What kind of person kidnaps children when the state tells them to do so? The same type of person that would gas a person in a gas chamber when the state ordered them to do so..
“Order Followers” are one of the greatest evils known to man. None of the great evils of the 20th century could have occurred without their cooperation and help.
We should quite referring to them as “government” when in reality it is nothing short of terrorism and thuggish criminality. That is what the promise of a “Republic” has turned into. Check out this book on the militarization of our police. (you can get if for free by joining audible)
by Health Impact News/MedicalKidnap.com Staff
An Oregon couple was blindsided when Child Protective Services seized baby Kaylynn, alleging Child Neglect because of their medical marijuana use. Oregon has issued permits for the medicinal use for marijuana since 1998 and legalized recreational use since 2014.
The couple has complied with all state laws, and they don’t understand how the same state can legalize something on one hand while on the other hand, they seize a child from her home for the very thing that the legislators and voters have said that they can do.
This murky and confusing legal climate has left a mother devastated and her baby girl robbed of her family.
No matter what one believes about the legalization, use, or ethics of marijuana, it is clear that families should not be torn apart over differing policies within the same state agencies.
You might have heard it before, but every American needs to either read or listen to this book (get if for free by joining and then quitting Audible) This book is not opinion. It is fact and history.
The American approach to law enforcement was forged by the experience of revolution. Emerging as they did from the shadow of British rule, the country’s founders would likely have viewed police as they exist today as a standing army and therefore a threat to liberty. Even so, excessive force and disregard for the Bill of Rights have become epidemic in America today.
According to civil liberties reporter Radley Balko, these are all symptoms of a generation-long shift to increasingly aggressive, militaristic, and arguably unconstitutional policing – one that would have shocked the conscience ofAmerica’s founders.
Rise of the Warrior Cop traces the arc of US law enforcement from the constables and private justice of colonial times to present-day SWAT teams and riot cops. Today relentless “war on drugs” and “war on terror” pronouncements from politicians, along with battle-clad police forces with tanks and machine guns, have dangerously blurred the distinction between cop and soldier. Balko’s fascinating, frightening narrative shows how martial rhetoric and reactionary policies have put modern law enforcement on a collision course with the values of a free society…. Read more
This book should come with a warning label. It is surely one of the most bracing books on politics in the history of the English language. There is more truth in these pages than most Americans are willing to face. What Mencken delivers here is probably the most scathing attack on the idea of mass rule that has ever been written.
Mencken is known as the chief heretic of the American civic religion, and this book shows why. Your eyes will pop out at not only his dazzling prose but, and most especially, at the thoughts that he dares put in print, almost as a revolutionary act.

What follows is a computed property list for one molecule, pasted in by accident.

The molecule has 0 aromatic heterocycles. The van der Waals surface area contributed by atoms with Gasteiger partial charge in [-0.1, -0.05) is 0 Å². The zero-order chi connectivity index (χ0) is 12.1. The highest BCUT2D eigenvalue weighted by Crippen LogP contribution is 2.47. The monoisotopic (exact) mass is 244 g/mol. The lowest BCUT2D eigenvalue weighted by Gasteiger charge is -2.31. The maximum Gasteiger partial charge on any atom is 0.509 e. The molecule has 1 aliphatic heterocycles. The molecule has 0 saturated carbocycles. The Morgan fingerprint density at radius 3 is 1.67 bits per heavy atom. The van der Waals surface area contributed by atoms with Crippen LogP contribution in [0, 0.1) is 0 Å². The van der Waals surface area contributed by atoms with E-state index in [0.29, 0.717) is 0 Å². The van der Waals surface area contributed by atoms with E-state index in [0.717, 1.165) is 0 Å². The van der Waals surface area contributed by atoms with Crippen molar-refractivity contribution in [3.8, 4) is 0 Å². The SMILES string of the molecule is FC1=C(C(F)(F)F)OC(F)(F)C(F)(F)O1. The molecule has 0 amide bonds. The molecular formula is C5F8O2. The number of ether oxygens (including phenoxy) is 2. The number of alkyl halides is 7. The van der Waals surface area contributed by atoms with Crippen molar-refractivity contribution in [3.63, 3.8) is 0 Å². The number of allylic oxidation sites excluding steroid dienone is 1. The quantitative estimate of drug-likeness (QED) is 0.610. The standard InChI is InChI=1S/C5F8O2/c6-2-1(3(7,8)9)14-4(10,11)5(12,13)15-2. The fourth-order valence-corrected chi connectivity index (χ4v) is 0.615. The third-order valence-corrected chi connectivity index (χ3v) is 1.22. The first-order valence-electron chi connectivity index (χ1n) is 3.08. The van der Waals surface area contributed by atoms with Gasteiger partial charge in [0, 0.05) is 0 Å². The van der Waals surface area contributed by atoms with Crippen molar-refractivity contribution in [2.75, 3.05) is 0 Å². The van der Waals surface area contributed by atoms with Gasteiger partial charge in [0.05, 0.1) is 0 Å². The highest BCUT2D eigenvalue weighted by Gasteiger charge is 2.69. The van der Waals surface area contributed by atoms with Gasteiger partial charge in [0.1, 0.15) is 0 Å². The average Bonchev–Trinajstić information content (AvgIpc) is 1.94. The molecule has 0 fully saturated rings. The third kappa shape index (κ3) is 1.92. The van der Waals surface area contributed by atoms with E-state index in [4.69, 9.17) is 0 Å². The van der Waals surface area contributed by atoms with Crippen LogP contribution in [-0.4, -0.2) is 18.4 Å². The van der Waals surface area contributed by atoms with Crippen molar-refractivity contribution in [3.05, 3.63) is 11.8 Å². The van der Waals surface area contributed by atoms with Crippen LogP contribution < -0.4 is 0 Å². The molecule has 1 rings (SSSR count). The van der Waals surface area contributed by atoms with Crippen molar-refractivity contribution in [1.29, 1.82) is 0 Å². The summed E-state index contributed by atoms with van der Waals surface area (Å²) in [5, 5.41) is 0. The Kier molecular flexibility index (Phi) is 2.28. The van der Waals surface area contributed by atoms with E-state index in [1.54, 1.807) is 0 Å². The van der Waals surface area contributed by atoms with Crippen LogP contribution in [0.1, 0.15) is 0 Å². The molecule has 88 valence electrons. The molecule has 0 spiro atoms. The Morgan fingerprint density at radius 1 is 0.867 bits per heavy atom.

Here is a slight sample, passages sampled nearly randomly:
What does the mob think? It thinks, obviously, what its individual members think. And what is that? It is, in brief, what somewhat sharp-nose and unpleasant childrern think. The mob, being composed, in the overwhelming main, of men and women who have not got beyond the ideas and emotions of childhood, hovers, in mental age, around the time of puberty, and chiefly below it. If we would get at its thoughts and feelings we must look for light to the thoughts and feelings of adolescents.
When the city mob fights it is not for liberty, but for ham and cabbage. When it wins, its first act is to destroy every form of freedom that is not directed wholly to that end. And its second is to butcher all professional libertarians. If Thomas Jefferson had been living in Paris in 1793 he would have made an even narrower escape from the guillotine than Thomas Paine made.
What the common man longs for in this world, before and above all his other longings, is the simplest and most ignominious sort of peace: the peace of a trusty in a well-managed penitentiary. He is willing to sacrifice everything else to it. He puts it above his dignity and he puts it above his pride. Above all, he puts it above his liberty. The fact, perhaps, explains his veneration for policemen, in all the forms they take—his belief that there is a mysterious sanctity in law, however absurd it may be in fact.
A policeman is a charlatan who offers, in return for obedience, to protect him ( a ) from his superiors, ( b ) from his equals, and ( c ) from himself. This last service, under democracy, is commonly the most esteemed of them all. In the United States, at least theoretically, it is the only thing that keeps ice-wagon drivers, Y. M. C. A. secretaries, insurance collectors and other such human camels from smoking opium, ruining themselves in the night clubs, and going to Palm Beach with Follies girls…Here, though the common man is deceived, he starts from a sound premise: to wit, that liberty is something too hot for his hands—or, as Nietzsche put it, too cold for his spine.